Despite all of the chaos, I enjoyed the gratin.  It wasn't the winner of the contenders, as the unanimous favorite was the butternut squash casserole (unfortunately people demolished that before I got a picture, but I'll be sure to post about it after I make it again for Thanksgiving).  The gratin had great flavor, but was very simple.  The milk was still somewhat liquidy when I first served it, but thickened up to a perfect consistency when I reheated it.  If you want a heavier version, go with half-and-half or cream, but I like to keep things a little bit lighter when I have two tables full of food to eat.

Potato gratin (adapted from Smitten Kitchen and The Art of Simple Food by Alice Waters)
(Printable version)

1 Tbsp olive oil
1 large onion, thinly sliced
6 medium Yukon Gold potatoes (don't use Russets or other very starchy potatoes)
salt and pepper
1/2 cup freshly shredded parmesan cheese
3 cups milk (more or less)
2 Tbsp butter, cut into small pieces

Heat olive oil in a small skillet over medium heat and saute onion until soft.  Put this mixture aside.  Slice the potatoes very thinly (I used a mandolin) and place a thin layer into a lightly oiled 9 x 13" baking dish, overlapping them quite a bit.  Sprinkle the potatoes liberally with salt and pepper, add onions, and top with a third of the cheese.  Add another layer of potatoes, salt and pepper, and cheese, and finish with the remainder of the potatoes (unless you have a lot left, and then you can do another layer).  Pour milk over the potatoes until it reaches the bottom of the top layer of potatoes, and dot the top with the pieces of butter.  Then bake at 350 for 30 min.  Remove from the oven (being careful not to spill half of it in the bottom), and press down the potatoes with a spatula.  Continue to cook for 15 more min, and then sprinkle with the remaining cheese and cook for a final 15 min (or until the potatoes are tender).  Serves 12.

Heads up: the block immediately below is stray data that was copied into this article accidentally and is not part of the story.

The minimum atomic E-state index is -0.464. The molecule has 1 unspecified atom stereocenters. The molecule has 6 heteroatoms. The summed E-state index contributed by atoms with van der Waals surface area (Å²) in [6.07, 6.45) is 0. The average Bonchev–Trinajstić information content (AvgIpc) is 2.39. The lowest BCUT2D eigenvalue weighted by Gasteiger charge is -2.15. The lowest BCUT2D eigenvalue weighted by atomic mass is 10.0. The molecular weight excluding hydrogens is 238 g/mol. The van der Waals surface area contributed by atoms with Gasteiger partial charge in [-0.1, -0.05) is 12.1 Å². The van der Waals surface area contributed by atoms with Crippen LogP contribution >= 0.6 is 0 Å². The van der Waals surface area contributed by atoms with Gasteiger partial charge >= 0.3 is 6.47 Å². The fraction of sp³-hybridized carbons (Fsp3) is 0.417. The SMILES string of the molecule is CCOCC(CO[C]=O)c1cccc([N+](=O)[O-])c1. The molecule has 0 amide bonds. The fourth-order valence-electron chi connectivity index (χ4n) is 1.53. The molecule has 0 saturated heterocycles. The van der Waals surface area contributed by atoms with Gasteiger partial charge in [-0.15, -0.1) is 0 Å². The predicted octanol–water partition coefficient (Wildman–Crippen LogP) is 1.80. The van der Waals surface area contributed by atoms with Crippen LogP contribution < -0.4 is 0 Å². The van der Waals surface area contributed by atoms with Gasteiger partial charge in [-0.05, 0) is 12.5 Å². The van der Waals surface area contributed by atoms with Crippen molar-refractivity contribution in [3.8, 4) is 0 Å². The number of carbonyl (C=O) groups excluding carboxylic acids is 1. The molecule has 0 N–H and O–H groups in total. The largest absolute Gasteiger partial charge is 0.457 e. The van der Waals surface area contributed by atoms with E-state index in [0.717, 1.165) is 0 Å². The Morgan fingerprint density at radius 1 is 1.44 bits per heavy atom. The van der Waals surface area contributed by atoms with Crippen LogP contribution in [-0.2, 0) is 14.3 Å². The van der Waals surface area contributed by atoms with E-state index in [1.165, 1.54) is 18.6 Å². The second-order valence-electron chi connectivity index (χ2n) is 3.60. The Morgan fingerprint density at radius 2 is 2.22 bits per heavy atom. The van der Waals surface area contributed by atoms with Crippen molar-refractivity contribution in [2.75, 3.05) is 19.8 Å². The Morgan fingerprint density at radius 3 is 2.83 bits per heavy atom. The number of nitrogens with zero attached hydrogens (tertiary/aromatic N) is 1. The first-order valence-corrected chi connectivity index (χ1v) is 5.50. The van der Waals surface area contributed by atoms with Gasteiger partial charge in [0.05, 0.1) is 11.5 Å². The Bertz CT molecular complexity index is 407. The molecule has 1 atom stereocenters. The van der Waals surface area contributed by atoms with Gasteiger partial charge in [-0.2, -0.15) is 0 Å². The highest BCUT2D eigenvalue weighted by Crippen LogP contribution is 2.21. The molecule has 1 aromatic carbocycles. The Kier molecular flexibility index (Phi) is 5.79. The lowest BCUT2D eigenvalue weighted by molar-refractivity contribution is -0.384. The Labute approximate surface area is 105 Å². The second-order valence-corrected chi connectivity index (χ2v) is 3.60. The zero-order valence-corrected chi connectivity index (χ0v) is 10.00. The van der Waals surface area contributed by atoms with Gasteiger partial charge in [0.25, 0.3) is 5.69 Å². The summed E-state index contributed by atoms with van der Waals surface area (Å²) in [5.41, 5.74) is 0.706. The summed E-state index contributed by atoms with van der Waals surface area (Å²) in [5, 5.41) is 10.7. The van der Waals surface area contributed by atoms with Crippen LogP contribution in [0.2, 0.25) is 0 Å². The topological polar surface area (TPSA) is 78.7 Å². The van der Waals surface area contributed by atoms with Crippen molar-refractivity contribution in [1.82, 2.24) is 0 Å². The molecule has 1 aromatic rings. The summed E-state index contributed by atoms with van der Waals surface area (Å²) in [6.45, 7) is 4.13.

Monday, November 16, 2009

King Ranch casserole recipe

King Ranch casserole
I doubt that I've ever had a King Ranch casserole that didn't involve canned soup... until now!  This is one of those comforting dishes that reminds me of my childhood, and I really liked this lighter version.  It's still cheesy and delicious, but not greasy or heavy.  Best of all, if you have some cooked chicken or turkey lying around, it's insanely fast to throw together.